Read on Medium.
Publishing in English may be difficult, for non-native speakers. Also, English speakers may have reasons for publishing in local languages, apart from reaching a wider audience.
It seemed to me that English was the obvious choice for publishing when locale content is not strictly involved. Was I wrong? Seen the effort for translation, and the difficulty for me to write directly in English, I’d prefer to check better with some statistics too.
I supposed- by a rough estimation- that English was more or less 20 times more diffused than my own language, Italian. Also, it’s an increasingly popular second/third language. Was I right? What about the other main languages? Should diffusion be the main criteria for deciding the language of publication?
The linguistic demography
I’ll take into consideration the main 10 world languages, plus Italian as an example of a minor language. I assumed Wikipedia data are reliable enough for the purpose (based on the 2019 edition of Ethnologue).
Estimates on the top languages in terms of first spoken language are:
- Mandarin Chinese (921 million)
- Spanish (463 million)
- English (370 million)
- Hindi (342 million)
- Arabic (290 million – data of 2016)
- Bengali (228 million)
- Portuguese (228 million)
- Russian (154 million)
- Japanese (126 million)
- Italian (66 million)
Mmh… I guess that I have to go into more details. Else, I have to learn Chinese.
We know that English is a common second language in many countries. So, let’s check stats on second languages.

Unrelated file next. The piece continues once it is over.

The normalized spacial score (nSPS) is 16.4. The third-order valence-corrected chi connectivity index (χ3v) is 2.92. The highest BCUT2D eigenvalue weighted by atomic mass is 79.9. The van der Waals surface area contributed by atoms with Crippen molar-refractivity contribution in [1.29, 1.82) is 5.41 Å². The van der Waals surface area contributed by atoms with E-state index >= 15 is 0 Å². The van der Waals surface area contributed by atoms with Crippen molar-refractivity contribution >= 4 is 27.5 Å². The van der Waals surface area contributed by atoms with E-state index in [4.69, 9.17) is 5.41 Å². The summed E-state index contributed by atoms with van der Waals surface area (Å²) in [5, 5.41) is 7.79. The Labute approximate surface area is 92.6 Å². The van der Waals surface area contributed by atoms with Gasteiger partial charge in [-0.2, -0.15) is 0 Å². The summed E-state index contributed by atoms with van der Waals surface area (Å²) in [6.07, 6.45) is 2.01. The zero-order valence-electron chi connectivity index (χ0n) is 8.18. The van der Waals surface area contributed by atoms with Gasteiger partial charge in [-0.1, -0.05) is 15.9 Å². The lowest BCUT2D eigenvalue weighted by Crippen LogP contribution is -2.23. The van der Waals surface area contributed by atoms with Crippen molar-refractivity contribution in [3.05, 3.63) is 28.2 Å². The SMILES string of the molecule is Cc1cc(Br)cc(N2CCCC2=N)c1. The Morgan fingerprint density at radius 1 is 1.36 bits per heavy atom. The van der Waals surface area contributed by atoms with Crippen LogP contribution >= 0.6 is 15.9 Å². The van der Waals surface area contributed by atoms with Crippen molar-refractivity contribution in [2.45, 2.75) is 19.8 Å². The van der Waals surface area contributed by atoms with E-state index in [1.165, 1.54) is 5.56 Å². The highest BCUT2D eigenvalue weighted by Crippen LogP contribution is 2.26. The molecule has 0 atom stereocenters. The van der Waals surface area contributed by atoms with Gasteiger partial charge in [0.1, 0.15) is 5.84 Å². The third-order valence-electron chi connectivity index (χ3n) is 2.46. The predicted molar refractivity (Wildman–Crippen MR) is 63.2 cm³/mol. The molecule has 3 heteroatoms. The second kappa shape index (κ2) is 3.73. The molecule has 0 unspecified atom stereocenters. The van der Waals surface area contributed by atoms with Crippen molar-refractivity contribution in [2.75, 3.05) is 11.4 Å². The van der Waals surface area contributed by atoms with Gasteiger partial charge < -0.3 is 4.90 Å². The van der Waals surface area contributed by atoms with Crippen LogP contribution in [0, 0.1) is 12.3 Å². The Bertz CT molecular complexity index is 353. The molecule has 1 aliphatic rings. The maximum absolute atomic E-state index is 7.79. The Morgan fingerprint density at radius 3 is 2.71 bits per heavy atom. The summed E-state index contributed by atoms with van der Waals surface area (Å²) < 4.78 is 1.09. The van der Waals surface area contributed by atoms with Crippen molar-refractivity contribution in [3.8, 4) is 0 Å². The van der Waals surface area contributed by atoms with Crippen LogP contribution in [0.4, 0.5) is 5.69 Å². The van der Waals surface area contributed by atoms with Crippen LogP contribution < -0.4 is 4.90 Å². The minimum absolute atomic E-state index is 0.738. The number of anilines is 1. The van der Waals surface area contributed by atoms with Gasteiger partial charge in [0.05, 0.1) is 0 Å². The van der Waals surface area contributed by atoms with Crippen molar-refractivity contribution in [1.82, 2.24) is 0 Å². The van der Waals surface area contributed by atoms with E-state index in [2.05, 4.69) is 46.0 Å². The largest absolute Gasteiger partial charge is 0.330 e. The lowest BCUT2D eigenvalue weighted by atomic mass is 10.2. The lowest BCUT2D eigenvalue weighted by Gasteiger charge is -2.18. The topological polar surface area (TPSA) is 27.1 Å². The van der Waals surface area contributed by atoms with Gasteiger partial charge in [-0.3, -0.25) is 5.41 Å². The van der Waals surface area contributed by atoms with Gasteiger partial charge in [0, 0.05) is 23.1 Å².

- English (898 million, 1,268 total)
- Mandarin Chinese (199 million, that makes 1,120 total, with native speakers)
- Hindi (295 million, 637 total)
- Spanish (75 million, 538 total)
- Standard Arabic (132 million, 422 total – data of 2016)
- French (199 million, 277 total)
- Bengali (37 million, 265 total)
- Russian (104 million, 258 total)
- Portuguese (24 million, 252 total)
- Indonesian (155 million, 199 total)
- Italian (3 million, 68 total)
That makes more sense. If I take Italian as an example, English seems to be around 19x more diffused. And many publications suggest that the number of English speakers is way more.
Anyway, these stats are not precise for many reasons:
- Inherent difficulties of worldwide censuses, included the difficulty in identifying languages.
- Among multilingual persons, chances that one of the “extra” languages is English are significant. Many could not consider English as a second language, but they’re able to understand it at some level nonetheless.
- The level of knowledge of a language is not clearly identified by statistics. It’s likely that they read/speak English as a second language better than Chinese.
- English is more and more the lingua franca of Western countries, and of global business. Also, it’s taught in many schools.
Let’s focus on the Web
Now that we have an overview of demographic stats, let’s try a more pragmatic approach. Let’s see the numbers of Internet users by language. They refer to a more recent period (2020) than the above data, but we are interested in rough ratios.
- English (1,186 million, on an estimated population of 1,531 million)
- Chinese (888 million, on 1,477 million)